It would take someone who is either completely insane, or someone who has a hidden agenda that includes the extermination of Western Civilization, to support the changes that have happened over the past 50 years in all European based nations.

The destruction of the family can't be healthy for any society, and yet our media has done everything in its power to hasten that tragedy. Well over 80% of kids in the USA are raised by someone, other than both of their natural blood parents. In under 50 years we have moved from a society were the kids from a divorced or unwed-mother's home were the odd ones, to one in which nearly all the kids are cut loose from at least one of their parents.

This didn’t happen by accident. The leaders of the feminist movement had this very thing in mind right from the start, and they got exactly what they aimed for. Today, the kids in grade school have parents who are children of those who first embraced this destructive philosophy. As a result, even these parents don't remember the time when families were solid. Today, the traditional family is held up to ridicule, and large families are laughed at as being sick.

Meanwhile, millions of high breeding non-White immigrants are pouring over the border. It doesn't take a lot of thought to see where this nightmare is going to end.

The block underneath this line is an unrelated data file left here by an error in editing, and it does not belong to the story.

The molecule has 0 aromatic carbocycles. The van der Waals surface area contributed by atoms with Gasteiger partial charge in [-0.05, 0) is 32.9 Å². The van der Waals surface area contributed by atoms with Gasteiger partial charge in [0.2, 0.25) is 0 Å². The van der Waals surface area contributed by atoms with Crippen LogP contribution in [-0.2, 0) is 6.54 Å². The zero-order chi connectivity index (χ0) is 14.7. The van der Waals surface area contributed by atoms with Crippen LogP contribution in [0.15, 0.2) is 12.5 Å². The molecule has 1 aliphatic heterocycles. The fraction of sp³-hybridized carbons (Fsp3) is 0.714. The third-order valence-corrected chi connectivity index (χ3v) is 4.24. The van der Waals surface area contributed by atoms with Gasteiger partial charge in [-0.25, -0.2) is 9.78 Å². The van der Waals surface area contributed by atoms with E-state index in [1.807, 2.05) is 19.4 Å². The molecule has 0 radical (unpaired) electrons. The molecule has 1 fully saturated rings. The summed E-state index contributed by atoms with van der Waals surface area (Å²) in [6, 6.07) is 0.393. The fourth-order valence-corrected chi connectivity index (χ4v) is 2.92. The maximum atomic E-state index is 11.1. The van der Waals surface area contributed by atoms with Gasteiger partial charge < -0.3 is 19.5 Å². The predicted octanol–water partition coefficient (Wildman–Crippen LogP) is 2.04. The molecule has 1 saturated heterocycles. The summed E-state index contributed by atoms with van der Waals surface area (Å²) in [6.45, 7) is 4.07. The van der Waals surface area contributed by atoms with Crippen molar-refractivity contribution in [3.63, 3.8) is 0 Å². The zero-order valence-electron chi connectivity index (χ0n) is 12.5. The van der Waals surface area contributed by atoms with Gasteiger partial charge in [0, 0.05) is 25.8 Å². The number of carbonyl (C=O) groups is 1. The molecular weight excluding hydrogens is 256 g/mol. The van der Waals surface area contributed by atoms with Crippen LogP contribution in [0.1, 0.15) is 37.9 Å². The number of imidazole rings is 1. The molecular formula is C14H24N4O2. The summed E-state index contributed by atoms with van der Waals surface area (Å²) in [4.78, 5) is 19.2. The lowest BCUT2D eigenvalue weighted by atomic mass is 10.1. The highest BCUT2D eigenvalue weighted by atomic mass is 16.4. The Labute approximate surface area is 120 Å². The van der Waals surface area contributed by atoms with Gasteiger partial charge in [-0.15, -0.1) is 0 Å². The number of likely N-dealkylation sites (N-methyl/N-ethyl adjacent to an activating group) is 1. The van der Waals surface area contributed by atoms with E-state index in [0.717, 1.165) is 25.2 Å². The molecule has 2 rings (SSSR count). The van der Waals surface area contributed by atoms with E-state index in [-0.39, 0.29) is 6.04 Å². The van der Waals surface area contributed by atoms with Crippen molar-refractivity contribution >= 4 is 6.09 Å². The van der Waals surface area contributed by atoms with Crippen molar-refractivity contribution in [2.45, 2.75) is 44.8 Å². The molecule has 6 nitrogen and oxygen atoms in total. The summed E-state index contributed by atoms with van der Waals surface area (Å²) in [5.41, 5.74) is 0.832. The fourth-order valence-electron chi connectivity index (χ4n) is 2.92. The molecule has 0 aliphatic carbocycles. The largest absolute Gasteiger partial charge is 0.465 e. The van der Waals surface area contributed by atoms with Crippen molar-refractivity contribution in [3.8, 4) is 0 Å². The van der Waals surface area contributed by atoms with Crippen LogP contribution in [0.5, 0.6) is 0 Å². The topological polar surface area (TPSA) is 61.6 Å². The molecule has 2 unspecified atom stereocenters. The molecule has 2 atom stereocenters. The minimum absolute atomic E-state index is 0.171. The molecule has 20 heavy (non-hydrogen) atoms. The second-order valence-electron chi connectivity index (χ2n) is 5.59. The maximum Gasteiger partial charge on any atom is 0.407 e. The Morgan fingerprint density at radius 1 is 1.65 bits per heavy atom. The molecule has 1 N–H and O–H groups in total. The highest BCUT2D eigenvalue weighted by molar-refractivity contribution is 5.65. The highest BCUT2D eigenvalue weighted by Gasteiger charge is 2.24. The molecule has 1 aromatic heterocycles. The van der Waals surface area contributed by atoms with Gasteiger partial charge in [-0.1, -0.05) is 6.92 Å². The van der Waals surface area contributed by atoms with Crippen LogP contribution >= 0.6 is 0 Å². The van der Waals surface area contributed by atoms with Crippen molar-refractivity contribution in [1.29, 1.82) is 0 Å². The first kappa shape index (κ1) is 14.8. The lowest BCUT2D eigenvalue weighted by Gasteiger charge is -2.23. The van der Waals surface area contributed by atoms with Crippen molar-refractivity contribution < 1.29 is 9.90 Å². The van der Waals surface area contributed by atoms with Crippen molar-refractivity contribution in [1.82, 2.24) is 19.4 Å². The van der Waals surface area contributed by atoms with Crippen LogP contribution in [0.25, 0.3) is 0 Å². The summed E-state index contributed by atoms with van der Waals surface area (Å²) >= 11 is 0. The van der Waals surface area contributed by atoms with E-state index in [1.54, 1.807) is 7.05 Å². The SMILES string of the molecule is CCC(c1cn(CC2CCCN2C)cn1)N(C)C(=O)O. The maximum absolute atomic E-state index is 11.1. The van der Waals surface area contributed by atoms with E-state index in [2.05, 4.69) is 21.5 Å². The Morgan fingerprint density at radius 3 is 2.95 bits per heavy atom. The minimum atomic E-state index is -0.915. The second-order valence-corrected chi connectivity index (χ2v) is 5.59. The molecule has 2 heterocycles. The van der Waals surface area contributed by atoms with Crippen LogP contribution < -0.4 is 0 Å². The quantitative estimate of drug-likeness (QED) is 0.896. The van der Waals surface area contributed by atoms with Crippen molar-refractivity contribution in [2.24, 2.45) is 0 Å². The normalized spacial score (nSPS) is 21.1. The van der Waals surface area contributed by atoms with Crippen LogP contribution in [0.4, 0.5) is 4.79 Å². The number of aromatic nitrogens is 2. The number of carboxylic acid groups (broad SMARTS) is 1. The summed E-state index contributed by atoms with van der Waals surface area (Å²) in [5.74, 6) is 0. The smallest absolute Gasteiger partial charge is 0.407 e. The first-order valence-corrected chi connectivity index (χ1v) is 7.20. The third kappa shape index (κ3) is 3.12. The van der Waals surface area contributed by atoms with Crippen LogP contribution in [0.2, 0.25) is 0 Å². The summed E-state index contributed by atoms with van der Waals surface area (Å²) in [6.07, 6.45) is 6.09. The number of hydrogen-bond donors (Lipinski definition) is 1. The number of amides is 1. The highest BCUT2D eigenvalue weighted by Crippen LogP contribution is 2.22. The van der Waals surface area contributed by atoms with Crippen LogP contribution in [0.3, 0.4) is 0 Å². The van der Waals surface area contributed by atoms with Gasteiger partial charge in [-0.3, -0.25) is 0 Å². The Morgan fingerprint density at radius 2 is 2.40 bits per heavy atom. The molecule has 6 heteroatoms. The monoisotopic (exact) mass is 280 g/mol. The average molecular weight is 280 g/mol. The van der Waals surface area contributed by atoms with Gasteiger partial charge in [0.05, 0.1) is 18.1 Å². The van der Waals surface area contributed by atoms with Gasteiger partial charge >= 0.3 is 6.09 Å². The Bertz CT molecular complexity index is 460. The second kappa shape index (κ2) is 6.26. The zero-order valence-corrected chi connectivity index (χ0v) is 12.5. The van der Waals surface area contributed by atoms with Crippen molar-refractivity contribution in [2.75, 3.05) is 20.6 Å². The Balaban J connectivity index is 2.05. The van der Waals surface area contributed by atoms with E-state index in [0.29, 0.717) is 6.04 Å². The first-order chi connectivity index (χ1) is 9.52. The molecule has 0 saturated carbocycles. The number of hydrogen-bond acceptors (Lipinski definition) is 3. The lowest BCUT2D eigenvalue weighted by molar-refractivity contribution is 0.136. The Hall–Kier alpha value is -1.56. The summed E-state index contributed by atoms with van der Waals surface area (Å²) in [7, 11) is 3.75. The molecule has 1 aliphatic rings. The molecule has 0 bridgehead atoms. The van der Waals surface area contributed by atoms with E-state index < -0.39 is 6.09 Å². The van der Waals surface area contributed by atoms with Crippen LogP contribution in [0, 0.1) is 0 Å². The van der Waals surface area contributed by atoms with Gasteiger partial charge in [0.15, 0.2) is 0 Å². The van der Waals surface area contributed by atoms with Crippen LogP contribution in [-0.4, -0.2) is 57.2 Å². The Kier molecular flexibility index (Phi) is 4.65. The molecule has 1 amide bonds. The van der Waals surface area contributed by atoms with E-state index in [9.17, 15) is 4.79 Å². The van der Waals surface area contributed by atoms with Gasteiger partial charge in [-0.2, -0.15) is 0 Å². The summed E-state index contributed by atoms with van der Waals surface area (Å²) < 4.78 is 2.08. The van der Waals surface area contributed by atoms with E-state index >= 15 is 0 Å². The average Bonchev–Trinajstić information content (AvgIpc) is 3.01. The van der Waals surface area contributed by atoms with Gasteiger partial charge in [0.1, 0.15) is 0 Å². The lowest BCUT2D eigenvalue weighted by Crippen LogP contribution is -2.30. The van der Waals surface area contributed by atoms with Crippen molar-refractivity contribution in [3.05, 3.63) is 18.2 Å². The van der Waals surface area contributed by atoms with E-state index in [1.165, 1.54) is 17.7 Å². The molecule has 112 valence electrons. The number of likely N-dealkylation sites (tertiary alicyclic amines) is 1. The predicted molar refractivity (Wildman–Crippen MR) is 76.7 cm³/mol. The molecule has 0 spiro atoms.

--------------------------------------------------------

That doesn't even speak to loss of the priceless, irreplaceable contribution a "stay-at-home" (traditional) mother makes towards building the next solid generation. Neither daycare, preschool, nor any other packaged pseudo-replacement could ever fill the place left vacant by the mothers who have left home to follow the will 'o the wisp given them by the feminists.

Results say it all, and the results are in: feminism has been the equivalent of the bubonic plague for our families. Marriages happen later in life, and fail at alarming rates when they finally do occur, if they occur at all. Some children are being born, but most guys who get married today, are taking on the father's responsibility for the kids of some other guy. Stepfathers are far more likely to abuse kids, and you can lay this whole disaster at the feet of the followers of Gloria Steinem, Bella Abzug, and Betty Friedan. We have sacrificed far too many children on their altar.

The question is not whether we can afford to have a mother at home with her children: it's can we afford not to.